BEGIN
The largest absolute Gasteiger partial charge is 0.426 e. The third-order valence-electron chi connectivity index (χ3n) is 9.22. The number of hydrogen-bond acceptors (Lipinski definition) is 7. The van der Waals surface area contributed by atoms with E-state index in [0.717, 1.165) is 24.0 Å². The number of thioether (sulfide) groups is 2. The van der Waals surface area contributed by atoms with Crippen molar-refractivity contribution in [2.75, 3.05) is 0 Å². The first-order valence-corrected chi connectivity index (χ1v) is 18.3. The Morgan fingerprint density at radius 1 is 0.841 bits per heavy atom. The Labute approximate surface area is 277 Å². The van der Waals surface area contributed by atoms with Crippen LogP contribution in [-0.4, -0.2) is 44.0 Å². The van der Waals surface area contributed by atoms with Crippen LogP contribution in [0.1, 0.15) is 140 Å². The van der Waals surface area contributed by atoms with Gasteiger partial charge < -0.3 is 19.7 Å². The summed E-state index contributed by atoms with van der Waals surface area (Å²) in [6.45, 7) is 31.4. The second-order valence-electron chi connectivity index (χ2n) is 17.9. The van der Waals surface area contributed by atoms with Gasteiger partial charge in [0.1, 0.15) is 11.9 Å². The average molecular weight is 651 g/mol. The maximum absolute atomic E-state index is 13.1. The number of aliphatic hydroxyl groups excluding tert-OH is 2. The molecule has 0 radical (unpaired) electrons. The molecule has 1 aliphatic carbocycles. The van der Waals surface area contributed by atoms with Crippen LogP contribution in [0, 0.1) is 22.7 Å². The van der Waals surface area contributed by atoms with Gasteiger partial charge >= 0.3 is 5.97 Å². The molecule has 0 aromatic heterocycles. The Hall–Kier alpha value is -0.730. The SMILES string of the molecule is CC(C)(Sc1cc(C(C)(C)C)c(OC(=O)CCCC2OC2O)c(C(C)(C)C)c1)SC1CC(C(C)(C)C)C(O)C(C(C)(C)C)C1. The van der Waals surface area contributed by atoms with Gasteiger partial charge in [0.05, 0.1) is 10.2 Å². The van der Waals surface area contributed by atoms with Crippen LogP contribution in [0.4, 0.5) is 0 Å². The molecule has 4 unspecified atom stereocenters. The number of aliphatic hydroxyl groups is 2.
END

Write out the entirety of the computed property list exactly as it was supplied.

The largest absolute Gasteiger partial charge is 0.426 e. The third-order valence-electron chi connectivity index (χ3n) is 9.22. The number of hydrogen-bond acceptors (Lipinski definition) is 7. The van der Waals surface area contributed by atoms with E-state index in [0.717, 1.165) is 24.0 Å². The number of thioether (sulfide) groups is 2. The van der Waals surface area contributed by atoms with Crippen molar-refractivity contribution in [2.75, 3.05) is 0 Å². The first-order valence-corrected chi connectivity index (χ1v) is 18.3. The Morgan fingerprint density at radius 1 is 0.841 bits per heavy atom. The Labute approximate surface area is 277 Å². The van der Waals surface area contributed by atoms with Crippen LogP contribution in [-0.4, -0.2) is 44.0 Å². The van der Waals surface area contributed by atoms with Crippen LogP contribution in [0.1, 0.15) is 140 Å². The van der Waals surface area contributed by atoms with Gasteiger partial charge < -0.3 is 19.7 Å². The summed E-state index contributed by atoms with van der Waals surface area (Å²) in [6.45, 7) is 31.4. The second-order valence-electron chi connectivity index (χ2n) is 17.9. The van der Waals surface area contributed by atoms with Gasteiger partial charge in [0.1, 0.15) is 11.9 Å². The average molecular weight is 651 g/mol. The maximum absolute atomic E-state index is 13.1. The number of aliphatic hydroxyl groups excluding tert-OH is 2. The molecule has 0 radical (unpaired) electrons. The molecule has 1 aliphatic carbocycles. The van der Waals surface area contributed by atoms with Crippen LogP contribution in [0, 0.1) is 22.7 Å². The van der Waals surface area contributed by atoms with Gasteiger partial charge >= 0.3 is 5.97 Å². The molecule has 0 aromatic heterocycles. The Hall–Kier alpha value is -0.730. The SMILES string of the molecule is CC(C)(Sc1cc(C(C)(C)C)c(OC(=O)CCCC2OC2O)c(C(C)(C)C)c1)SC1CC(C(C)(C)C)C(O)C(C(C)(C)C)C1. The van der Waals surface area contributed by atoms with Gasteiger partial charge in [0.05, 0.1) is 10.2 Å². The van der Waals surface area contributed by atoms with Crippen LogP contribution in [0.4, 0.5) is 0 Å². The molecule has 4 unspecified atom stereocenters. The number of aliphatic hydroxyl groups is 2.